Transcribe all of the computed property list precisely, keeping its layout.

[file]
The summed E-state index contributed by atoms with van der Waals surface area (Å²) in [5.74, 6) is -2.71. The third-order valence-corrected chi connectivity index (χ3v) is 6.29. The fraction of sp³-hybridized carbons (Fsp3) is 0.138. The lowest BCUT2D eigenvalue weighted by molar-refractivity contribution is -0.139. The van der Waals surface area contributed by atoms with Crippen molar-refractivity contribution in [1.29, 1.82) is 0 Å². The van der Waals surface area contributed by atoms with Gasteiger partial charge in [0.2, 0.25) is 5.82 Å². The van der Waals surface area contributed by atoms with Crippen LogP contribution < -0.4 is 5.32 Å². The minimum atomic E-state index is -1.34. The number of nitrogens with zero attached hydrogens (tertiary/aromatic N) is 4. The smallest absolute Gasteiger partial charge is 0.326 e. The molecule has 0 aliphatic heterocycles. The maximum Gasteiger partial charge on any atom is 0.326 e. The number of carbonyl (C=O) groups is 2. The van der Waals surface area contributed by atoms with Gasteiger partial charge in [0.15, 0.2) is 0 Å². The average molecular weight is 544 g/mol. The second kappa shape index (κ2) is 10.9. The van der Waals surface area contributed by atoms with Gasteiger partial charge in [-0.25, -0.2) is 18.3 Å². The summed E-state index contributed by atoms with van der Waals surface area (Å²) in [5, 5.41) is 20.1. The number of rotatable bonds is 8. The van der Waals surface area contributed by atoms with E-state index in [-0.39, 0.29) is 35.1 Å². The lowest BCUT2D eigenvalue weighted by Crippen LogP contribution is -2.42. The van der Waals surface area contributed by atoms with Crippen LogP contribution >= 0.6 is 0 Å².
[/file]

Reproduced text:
The summed E-state index contributed by atoms with van der Waals surface area (Å²) in [5.74, 6) is -2.71. The third-order valence-corrected chi connectivity index (χ3v) is 6.29. The fraction of sp³-hybridized carbons (Fsp3) is 0.138. The lowest BCUT2D eigenvalue weighted by molar-refractivity contribution is -0.139. The van der Waals surface area contributed by atoms with Crippen molar-refractivity contribution in [1.29, 1.82) is 0 Å². The van der Waals surface area contributed by atoms with Gasteiger partial charge in [0.2, 0.25) is 5.82 Å². The van der Waals surface area contributed by atoms with Crippen LogP contribution < -0.4 is 5.32 Å². The minimum atomic E-state index is -1.34. The number of nitrogens with zero attached hydrogens (tertiary/aromatic N) is 4. The smallest absolute Gasteiger partial charge is 0.326 e. The molecule has 0 aliphatic heterocycles. The maximum Gasteiger partial charge on any atom is 0.326 e. The number of carbonyl (C=O) groups is 2. The van der Waals surface area contributed by atoms with Gasteiger partial charge in [0.15, 0.2) is 0 Å². The average molecular weight is 544 g/mol. The second kappa shape index (κ2) is 10.9. The van der Waals surface area contributed by atoms with Gasteiger partial charge in [-0.25, -0.2) is 18.3 Å². The summed E-state index contributed by atoms with van der Waals surface area (Å²) in [5, 5.41) is 20.1. The number of rotatable bonds is 8. The van der Waals surface area contributed by atoms with E-state index in [-0.39, 0.29) is 35.1 Å². The lowest BCUT2D eigenvalue weighted by Crippen LogP contribution is -2.42. The van der Waals surface area contributed by atoms with Crippen LogP contribution >= 0.6 is 0 Å².